Imperialism’s removal of socialist Latin American leaders follows the same trajectory of earlier US-backed military coups in the region. Following Bolivian President Evo Morales’s departure from his country as dictator Jeanine Añez took power, the left in Bolivia has been accused of terrorism, even as the military and right-wing mobs have assaulted the indigenous populations.
Upon his arrival in Argentina from Mexico, the Bolivian dictatorship led by Añez issued an arrest warrant for Morales, accusing him of sedition and terrorism. The Argentinian government has pledged its protection for Morales, as one government official stated, “We are going to protect Evo Morales because it is appropriate to do so as a political refugee and because the entire request for detention is a farce.”
To legally challenge the arrest warrant, Morales will be working with an international team that includes the Spanish Judge Baltasar Garzon, who in 1998 issued an international arrest warrant for Pinochet while he was in London. The warrant was related to human rights violations from 1973-1990 in Chile, as well as the torture and killings of Spanish citizens in Chile; one notable case being the killing of Spanish diplomat Carmelo Soria.
Last September, Garzon commended Morales for transforming Bolivia through the socialist project implemented during his tenures, which included the rejection of the International Monetary Fund’s (IMF) neoliberal agenda. Garzon also supported Morales’s right to participate in the 2020 elections and submitted a petition to the Inter-American Commission on Human Rights for this purpose, while unequivocally emphasising that Morales was forced to flee into exile due to the military coup.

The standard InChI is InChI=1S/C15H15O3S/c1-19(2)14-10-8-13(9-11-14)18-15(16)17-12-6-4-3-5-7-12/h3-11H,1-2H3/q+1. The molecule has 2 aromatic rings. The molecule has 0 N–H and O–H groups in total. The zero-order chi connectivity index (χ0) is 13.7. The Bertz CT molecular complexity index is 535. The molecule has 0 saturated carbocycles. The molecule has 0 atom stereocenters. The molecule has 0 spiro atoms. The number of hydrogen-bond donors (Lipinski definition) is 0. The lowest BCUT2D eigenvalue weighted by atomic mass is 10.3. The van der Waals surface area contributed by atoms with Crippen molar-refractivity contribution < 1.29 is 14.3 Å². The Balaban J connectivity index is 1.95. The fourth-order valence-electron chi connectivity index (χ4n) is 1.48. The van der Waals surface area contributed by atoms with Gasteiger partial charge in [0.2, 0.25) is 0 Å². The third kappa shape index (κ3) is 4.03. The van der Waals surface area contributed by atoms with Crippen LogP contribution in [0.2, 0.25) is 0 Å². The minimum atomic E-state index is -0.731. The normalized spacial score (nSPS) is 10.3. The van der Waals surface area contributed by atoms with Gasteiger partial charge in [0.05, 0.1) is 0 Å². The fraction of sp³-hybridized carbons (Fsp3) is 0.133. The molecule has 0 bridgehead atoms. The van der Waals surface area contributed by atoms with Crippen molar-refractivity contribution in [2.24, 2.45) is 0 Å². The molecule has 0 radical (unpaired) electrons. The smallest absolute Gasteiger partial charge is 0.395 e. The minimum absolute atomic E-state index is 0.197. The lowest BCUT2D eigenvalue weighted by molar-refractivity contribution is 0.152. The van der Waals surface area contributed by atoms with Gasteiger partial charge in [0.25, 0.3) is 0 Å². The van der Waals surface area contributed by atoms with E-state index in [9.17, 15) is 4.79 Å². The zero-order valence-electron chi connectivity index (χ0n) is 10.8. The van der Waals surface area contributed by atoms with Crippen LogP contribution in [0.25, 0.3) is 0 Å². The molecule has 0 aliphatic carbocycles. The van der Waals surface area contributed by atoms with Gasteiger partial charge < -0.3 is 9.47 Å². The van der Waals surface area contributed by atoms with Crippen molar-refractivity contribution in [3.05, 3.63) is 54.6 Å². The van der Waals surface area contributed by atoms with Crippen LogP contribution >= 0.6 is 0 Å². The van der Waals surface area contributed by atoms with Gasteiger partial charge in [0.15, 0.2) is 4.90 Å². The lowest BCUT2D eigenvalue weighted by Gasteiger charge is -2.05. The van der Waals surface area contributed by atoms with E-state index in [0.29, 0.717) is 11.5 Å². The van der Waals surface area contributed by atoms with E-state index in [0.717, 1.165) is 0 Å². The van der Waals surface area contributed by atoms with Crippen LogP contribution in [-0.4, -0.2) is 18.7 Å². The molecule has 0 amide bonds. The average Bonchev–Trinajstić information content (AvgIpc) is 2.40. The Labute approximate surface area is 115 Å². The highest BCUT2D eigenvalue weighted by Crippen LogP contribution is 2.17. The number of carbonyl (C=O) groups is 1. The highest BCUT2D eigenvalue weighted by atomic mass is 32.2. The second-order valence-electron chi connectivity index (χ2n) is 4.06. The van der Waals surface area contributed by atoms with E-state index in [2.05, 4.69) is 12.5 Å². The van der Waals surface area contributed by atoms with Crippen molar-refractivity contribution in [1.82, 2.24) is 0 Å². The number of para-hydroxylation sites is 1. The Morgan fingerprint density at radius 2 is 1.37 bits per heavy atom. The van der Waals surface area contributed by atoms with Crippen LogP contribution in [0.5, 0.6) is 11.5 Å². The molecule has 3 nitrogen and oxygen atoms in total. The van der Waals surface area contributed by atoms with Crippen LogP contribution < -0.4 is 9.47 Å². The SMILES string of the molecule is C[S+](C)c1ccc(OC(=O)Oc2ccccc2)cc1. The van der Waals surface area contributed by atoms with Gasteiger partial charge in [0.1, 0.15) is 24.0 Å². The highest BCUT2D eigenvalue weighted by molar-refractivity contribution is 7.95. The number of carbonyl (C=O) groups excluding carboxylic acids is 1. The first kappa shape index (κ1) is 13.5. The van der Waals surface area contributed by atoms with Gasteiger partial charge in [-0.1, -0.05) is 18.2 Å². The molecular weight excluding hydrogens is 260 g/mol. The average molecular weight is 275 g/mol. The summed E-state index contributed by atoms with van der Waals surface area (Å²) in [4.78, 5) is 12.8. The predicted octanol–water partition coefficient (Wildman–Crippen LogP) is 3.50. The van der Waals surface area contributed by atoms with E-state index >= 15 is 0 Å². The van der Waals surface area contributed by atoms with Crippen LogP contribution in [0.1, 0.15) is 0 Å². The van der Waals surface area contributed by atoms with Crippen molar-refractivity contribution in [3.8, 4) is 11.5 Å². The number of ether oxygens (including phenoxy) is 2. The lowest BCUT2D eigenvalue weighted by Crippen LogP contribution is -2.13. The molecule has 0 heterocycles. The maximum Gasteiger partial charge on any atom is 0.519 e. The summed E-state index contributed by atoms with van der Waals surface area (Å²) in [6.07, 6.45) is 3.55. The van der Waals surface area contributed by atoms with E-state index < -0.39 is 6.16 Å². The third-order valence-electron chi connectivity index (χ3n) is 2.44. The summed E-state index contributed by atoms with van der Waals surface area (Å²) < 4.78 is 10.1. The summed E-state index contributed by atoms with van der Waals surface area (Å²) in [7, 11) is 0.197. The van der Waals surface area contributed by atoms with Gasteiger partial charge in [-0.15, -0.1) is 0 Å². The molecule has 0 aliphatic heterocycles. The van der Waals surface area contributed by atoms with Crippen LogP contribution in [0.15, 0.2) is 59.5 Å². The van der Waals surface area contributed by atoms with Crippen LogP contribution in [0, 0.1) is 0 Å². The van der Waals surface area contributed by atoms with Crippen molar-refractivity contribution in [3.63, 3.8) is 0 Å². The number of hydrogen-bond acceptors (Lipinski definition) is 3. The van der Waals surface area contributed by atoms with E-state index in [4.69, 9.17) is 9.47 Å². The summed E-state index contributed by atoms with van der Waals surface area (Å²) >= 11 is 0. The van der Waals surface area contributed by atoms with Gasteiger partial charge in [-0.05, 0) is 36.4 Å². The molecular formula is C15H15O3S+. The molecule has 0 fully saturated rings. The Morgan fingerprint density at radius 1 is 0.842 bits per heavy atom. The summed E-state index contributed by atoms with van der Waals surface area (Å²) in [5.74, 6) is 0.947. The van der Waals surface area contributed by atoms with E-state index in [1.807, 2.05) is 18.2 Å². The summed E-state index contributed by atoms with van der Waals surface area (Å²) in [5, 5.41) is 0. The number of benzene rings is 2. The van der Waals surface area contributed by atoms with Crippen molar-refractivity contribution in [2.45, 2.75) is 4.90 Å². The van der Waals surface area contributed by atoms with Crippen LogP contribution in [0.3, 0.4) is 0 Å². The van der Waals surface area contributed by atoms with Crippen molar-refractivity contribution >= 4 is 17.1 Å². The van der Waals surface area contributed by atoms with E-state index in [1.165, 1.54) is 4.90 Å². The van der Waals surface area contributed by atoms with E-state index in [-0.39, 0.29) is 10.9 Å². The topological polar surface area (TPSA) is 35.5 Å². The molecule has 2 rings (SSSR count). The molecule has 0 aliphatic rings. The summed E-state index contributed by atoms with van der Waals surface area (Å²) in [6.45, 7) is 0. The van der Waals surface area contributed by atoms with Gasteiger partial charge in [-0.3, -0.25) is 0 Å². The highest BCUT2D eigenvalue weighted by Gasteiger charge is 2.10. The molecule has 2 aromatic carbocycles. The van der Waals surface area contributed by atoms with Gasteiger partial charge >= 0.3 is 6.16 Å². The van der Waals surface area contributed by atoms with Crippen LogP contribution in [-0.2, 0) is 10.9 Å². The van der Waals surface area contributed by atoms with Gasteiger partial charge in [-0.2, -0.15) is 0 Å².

Having managed to overturn one of the last remaining socialist projects in Latin America, the Bolivian military dictatorship is not concerned about any purported terror threats from Morales. Rather, it is determined to sever the link between Morales and the Bolivians who support him, in order to prevent the any possible challenges to the coup’s illegitimate rule and presence. The most convenient method is to apply the terror narrative to the ousted leader, in order to justify the coup’s violence within the allegedly democratic framework also endorsed by the US.
Chile under the late dictator Augusto Pinochet is one example of how the terror narrative was applied to left-wing opponents and militants. Research shows that the National Intelligence Directorate (DINA) and the National Information Centre (CNI) had specifically tasked agents to keep tabs on opponents abroad who would have been capable of uniting a political force that could challenge the Pinochet dictatorship. This intelligence gathering known as Operation Condor was a joint effort by several Latin American countries and backed by the US; Chilean diplomat Orlando Letelier, killed by car bomb in Washington is one of the most well-known victims of state surveillance and assassination. Letelier’s killing was revealed to have been ordered directly by Pinochet.
Chile under Salvador Allende and Bolivia under Morales prioritised the nationalisation of natural resources and the participation of the people in the political process. Chile’s socialist programme was annihilated prematurely, owing to the US’s fear of left-wing influence spreading across the region.
In his interview with The Intercept’s Glenn Greenwald, Morales emphasised, “Although the capitalist system proclaims peace, I am convinced that there will be no peace if there is no social justice, if there is looting of natural resources, and if there are military bases.”
Garzon is no stranger to imperialist jargon of democracy and the actions that run contrary to human rights. What has happened in Bolivia is testimony that the US has not stopped supporting coups in the region. However, in light of what is also occurring in Venezuela, this latest imperialist intervention must be exposed as a plan not only to oust Morales, but also as one aimed at regional destabilisation.